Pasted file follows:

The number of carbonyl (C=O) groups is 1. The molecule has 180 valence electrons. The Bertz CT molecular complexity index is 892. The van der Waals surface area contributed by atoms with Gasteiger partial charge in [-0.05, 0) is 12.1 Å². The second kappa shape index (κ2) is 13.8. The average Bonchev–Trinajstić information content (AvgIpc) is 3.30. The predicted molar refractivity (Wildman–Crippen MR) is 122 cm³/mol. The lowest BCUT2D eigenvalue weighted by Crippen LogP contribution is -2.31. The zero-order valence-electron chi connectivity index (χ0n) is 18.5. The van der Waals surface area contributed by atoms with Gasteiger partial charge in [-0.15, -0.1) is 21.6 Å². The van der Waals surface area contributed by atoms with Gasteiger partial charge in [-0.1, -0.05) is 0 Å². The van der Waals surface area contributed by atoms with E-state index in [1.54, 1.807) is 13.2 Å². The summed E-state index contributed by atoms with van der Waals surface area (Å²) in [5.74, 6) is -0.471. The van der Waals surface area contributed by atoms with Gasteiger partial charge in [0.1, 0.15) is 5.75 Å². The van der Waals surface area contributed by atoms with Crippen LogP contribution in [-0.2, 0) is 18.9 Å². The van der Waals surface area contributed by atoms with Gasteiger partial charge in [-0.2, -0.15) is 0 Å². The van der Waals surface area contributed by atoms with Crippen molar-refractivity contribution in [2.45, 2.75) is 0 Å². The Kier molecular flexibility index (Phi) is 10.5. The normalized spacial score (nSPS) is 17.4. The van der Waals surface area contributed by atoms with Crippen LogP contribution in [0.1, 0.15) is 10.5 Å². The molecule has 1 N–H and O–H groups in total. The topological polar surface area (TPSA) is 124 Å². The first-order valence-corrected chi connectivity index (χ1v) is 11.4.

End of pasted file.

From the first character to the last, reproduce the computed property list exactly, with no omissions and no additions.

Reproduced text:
The number of carbonyl (C=O) groups is 1. The molecule has 180 valence electrons. The Bertz CT molecular complexity index is 892. The van der Waals surface area contributed by atoms with Gasteiger partial charge in [-0.05, 0) is 12.1 Å². The second kappa shape index (κ2) is 13.8. The average Bonchev–Trinajstić information content (AvgIpc) is 3.30. The predicted molar refractivity (Wildman–Crippen MR) is 122 cm³/mol. The lowest BCUT2D eigenvalue weighted by Crippen LogP contribution is -2.31. The zero-order valence-electron chi connectivity index (χ0n) is 18.5. The van der Waals surface area contributed by atoms with Gasteiger partial charge in [-0.15, -0.1) is 21.6 Å². The van der Waals surface area contributed by atoms with Gasteiger partial charge in [-0.1, -0.05) is 0 Å². The van der Waals surface area contributed by atoms with E-state index in [1.54, 1.807) is 13.2 Å². The summed E-state index contributed by atoms with van der Waals surface area (Å²) in [5.74, 6) is -0.471. The van der Waals surface area contributed by atoms with Gasteiger partial charge in [0.1, 0.15) is 5.75 Å². The van der Waals surface area contributed by atoms with Crippen LogP contribution in [-0.2, 0) is 18.9 Å². The van der Waals surface area contributed by atoms with Gasteiger partial charge in [-0.2, -0.15) is 0 Å². The van der Waals surface area contributed by atoms with Crippen molar-refractivity contribution in [2.45, 2.75) is 0 Å². The Kier molecular flexibility index (Phi) is 10.5. The normalized spacial score (nSPS) is 17.4. The van der Waals surface area contributed by atoms with Crippen LogP contribution in [0.1, 0.15) is 10.5 Å². The molecule has 1 N–H and O–H groups in total. The topological polar surface area (TPSA) is 124 Å². The first-order valence-corrected chi connectivity index (χ1v) is 11.4.